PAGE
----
Fox, 23 January-20 February 2012
As Soto (Jorge Garcia) and Madsen (Sarah Jones) settle into their roles tracking down Alcatraz’s returning prisoners, the mysteries continue to multiple…
The echoes from Lost are self-evident: this is a show built around an island, featuring material from different time zones and even having a major location hidden under a hatch in the ground. However, Alcatraz is a very different beast, if one possibly fatally trapped by its own formula.
Little bits of info revealed through this batch of episodes gives the series the feel of being made up as it’s going along. Worst was when Madsen’s seeming guardian (Robert Foster) is suddenly revealed to be her uncle and hence the brother of one of the returned prisoners. Putting Parminder Nagra’s Dr Banerjee into a coma and having her turn up in the past (under a different name, so is she the same person?), alongside a younger Hauser (Sam Neill) just seems daft and will need a stunning pay off to make it work. Similarly, Dr Beauregard seems unchanged in the modern day and the past: what’s going on there?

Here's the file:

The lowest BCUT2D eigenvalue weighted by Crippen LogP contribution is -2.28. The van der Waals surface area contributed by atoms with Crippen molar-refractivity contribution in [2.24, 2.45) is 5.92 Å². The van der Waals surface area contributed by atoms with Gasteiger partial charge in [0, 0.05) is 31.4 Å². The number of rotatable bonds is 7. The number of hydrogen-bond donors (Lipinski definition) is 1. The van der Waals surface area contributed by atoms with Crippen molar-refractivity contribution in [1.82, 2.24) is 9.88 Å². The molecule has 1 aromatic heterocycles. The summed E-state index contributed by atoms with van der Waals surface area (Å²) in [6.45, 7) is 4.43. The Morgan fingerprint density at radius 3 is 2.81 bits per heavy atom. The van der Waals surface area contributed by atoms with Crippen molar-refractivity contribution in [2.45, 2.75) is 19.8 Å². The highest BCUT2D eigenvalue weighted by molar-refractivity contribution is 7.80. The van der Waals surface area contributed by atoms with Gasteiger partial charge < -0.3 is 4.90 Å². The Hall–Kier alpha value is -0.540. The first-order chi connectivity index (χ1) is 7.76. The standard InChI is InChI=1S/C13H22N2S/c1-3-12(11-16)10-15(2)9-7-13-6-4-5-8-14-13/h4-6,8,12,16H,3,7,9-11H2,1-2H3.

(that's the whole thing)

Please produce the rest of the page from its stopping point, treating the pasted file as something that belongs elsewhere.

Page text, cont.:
Of the actual episodes, ‘Kit Nelson’ plays like a lost episode of the late-1990s thriller series Millennium in its dark atmosphere, but the following episodes lost that momentum playing out as almost interchangeable narratives. The only real twist was in having the returning character in ‘Guy Hastings’ being a guard, rather than an inmate.
It’s all very slickly produced and Sarah Jones is a very watchable lead, but the compounding of little mysteries and the relentless formulaic nature of the episodes may combine in a negative way and put off viewers wary of committing to another possibly long-running weird series after the dismal end of Lost.
Verdict: There’s a lot of treading water going on in Alcatraz, and a certain amount of formulaic episodic repetition, but it is still entertaining stuff.
Episode 3 ‘Kit Nelson’: 8/10
Episode 4 ‘Cal Sweeney’: 6/10
Episode 5 ‘Guy Hastings’: 6/10
Episode 6 ‘Paxton Petty’: 5/10
Episode 7 ‘Johnny McKee’: 5/10
Brian J. Robb